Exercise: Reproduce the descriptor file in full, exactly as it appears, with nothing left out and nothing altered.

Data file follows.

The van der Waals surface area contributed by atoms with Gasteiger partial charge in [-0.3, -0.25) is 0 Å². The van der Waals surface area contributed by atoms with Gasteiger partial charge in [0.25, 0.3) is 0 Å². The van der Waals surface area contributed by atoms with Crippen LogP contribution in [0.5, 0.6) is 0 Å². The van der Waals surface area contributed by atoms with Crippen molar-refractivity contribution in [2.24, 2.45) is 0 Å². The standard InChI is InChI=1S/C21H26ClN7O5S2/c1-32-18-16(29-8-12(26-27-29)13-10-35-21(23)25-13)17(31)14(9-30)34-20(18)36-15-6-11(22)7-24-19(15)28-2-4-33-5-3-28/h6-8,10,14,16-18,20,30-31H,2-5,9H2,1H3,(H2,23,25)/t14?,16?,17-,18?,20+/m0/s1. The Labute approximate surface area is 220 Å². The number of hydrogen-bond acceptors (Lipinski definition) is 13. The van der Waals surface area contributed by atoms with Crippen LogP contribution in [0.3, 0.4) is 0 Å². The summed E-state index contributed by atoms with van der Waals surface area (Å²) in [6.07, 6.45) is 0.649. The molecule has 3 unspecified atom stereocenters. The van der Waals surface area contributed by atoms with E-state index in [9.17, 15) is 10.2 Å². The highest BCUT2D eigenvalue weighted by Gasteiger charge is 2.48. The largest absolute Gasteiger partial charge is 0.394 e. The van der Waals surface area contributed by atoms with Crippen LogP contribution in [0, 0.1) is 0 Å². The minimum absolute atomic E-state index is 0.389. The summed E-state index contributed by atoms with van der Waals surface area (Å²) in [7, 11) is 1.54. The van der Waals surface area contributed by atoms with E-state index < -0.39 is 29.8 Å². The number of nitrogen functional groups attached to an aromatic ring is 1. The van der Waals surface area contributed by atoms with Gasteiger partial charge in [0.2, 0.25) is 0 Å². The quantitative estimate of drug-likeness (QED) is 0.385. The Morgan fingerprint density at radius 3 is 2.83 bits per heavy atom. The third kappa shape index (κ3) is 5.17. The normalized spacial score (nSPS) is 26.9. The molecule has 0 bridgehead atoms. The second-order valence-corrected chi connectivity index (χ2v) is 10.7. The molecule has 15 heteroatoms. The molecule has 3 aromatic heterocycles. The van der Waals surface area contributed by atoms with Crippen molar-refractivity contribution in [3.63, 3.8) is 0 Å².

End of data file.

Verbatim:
The van der Waals surface area contributed by atoms with Gasteiger partial charge in [-0.3, -0.25) is 0 Å². The van der Waals surface area contributed by atoms with Gasteiger partial charge in [0.25, 0.3) is 0 Å². The van der Waals surface area contributed by atoms with Crippen LogP contribution in [0.5, 0.6) is 0 Å². The van der Waals surface area contributed by atoms with Crippen molar-refractivity contribution in [2.24, 2.45) is 0 Å². The standard InChI is InChI=1S/C21H26ClN7O5S2/c1-32-18-16(29-8-12(26-27-29)13-10-35-21(23)25-13)17(31)14(9-30)34-20(18)36-15-6-11(22)7-24-19(15)28-2-4-33-5-3-28/h6-8,10,14,16-18,20,30-31H,2-5,9H2,1H3,(H2,23,25)/t14?,16?,17-,18?,20+/m0/s1. The Labute approximate surface area is 220 Å². The number of hydrogen-bond acceptors (Lipinski definition) is 13. The van der Waals surface area contributed by atoms with Crippen LogP contribution in [0.3, 0.4) is 0 Å². The summed E-state index contributed by atoms with van der Waals surface area (Å²) in [6.07, 6.45) is 0.649. The molecule has 3 unspecified atom stereocenters. The van der Waals surface area contributed by atoms with E-state index in [9.17, 15) is 10.2 Å². The highest BCUT2D eigenvalue weighted by Gasteiger charge is 2.48. The largest absolute Gasteiger partial charge is 0.394 e. The van der Waals surface area contributed by atoms with Crippen LogP contribution in [0, 0.1) is 0 Å². The minimum absolute atomic E-state index is 0.389. The summed E-state index contributed by atoms with van der Waals surface area (Å²) in [7, 11) is 1.54. The van der Waals surface area contributed by atoms with E-state index < -0.39 is 29.8 Å². The number of nitrogen functional groups attached to an aromatic ring is 1. The van der Waals surface area contributed by atoms with Gasteiger partial charge in [0.2, 0.25) is 0 Å². The quantitative estimate of drug-likeness (QED) is 0.385. The Morgan fingerprint density at radius 3 is 2.83 bits per heavy atom. The third kappa shape index (κ3) is 5.17. The normalized spacial score (nSPS) is 26.9. The molecule has 0 bridgehead atoms. The second-order valence-corrected chi connectivity index (χ2v) is 10.7. The molecule has 15 heteroatoms. The molecule has 3 aromatic heterocycles. The van der Waals surface area contributed by atoms with Crippen molar-refractivity contribution in [3.63, 3.8) is 0 Å².